Scene change

Current Joys

Nick Rattigan never just hangs around.

Nick Rattigan never just hangs around.

Photo/Kent Irwin

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Prior to a stint working in the television production industry, University of Nevada, Reno graduate Nick Rattigan’s solo music project was called Televisions. These days, it goes by the name Current Joys. Yet, in spite of the name change, the influence of narrative filmmaking still shines through the songs.

“With my music, I try to make it very cinematic, a lot of ups and downs, especially with a full album” said Rattigan. “I want to make it a story. I get a lot more ideas and inspiration from movies than music.”

If Televisions was a romantic movie, Current Joys would be a foreign film. Current Joys’ most recent album, Me Oh My Mirror, follows in a tradition followed by Televisions and Rattigan’s band Surf Curse, where the title of an inspirational film is incorporated in the title of the music. In this case, Andrei Tarkovsky’s The Mirror.

The film struck Rattigan with its depiction of the surreal and nostalgic comforts of home, family and heritage. These themes resonated with him during a difficult period of adjusting to life in New York City, where he often found himself missing his friends and parents.

Unlike Tarkovsky, Rattigan didn’t grow up in an aesthetically minded family. Both his parents work in the medical industry and live in Henderson. Rattigan recalls them as supportive, but uncertain of whether to be optimistic of their son’s artistic ambitions.

“I moved to New York and was really missing home, but I was also trying to embrace a new life,” said Rattigan. “That’s when I wrote most of the album, after I saw that movie, while I went through this really emotional move, feeling my relationship with my family change.”

On “Home,” the album’s first track, Rattigan sings, “The world is so big now/It’s hard not to feel alone/Without no direction/I don’t know where I’ll go/ Don’t worry about tomorrow/We’ll find our way home.”

In New York, Rattigan was able to land a good job, working production for such successful indie programs as HBO’s Girls and Elle Fanning-starred About Ray. He remembers that period as a blur of 14-hour shifts, five times a week, leaving him with only two days to get everything he needed done. After flying back to Los Angeles for a weekend to play a set as Current Joys, he’d find himself back in New York, working, doing everything from driving around the city to pick people up, to taking lunch orders, to cleaning up around the office.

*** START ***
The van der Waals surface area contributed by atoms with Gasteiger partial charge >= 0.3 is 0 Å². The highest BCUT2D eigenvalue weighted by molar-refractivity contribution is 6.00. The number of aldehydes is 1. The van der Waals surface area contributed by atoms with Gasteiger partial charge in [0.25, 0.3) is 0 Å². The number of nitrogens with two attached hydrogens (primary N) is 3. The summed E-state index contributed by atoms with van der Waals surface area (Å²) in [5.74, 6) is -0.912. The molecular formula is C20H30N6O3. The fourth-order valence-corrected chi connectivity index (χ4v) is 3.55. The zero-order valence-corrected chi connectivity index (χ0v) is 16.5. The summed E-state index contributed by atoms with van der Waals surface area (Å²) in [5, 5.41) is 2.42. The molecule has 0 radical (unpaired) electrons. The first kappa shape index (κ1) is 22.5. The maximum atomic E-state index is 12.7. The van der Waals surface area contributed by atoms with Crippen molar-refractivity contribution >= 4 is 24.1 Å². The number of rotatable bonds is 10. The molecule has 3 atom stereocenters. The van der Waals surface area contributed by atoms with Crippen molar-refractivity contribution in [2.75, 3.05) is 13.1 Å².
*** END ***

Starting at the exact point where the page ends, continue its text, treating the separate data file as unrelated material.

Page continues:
“It feels like a trap,” said Rattigan.

Reality differed from the elegant future painted by his superiors, as he struggled to draw crowds to performances in the city, and found himself with less time to devote to music.

One day, he found himself in a theater watching the 1946 version of Beauty & The Beast. This French version of the classic tale was notable for having been filmed during the Nazi occupation.

“The director was spending a lot of money to get his vision across, for set design and all that,” explained Rattigan. “People kept telling him, ’We need this money for the war, for rations.’ He said, ’No, this is art!’”

Rattigan made a difficult decision to stop rationing such small amounts of time for his music. He quit his job, and moved back West. Since then, Current Joys has played to large crowds in Reno and Los Angeles, and has been widely supported both financially and emotionally. Still, he admits it’s hard to tell if he made the right choice.

“I dunno,” Rattigan said with a laugh. “You can’t really know which alternative future would’ve been the best.”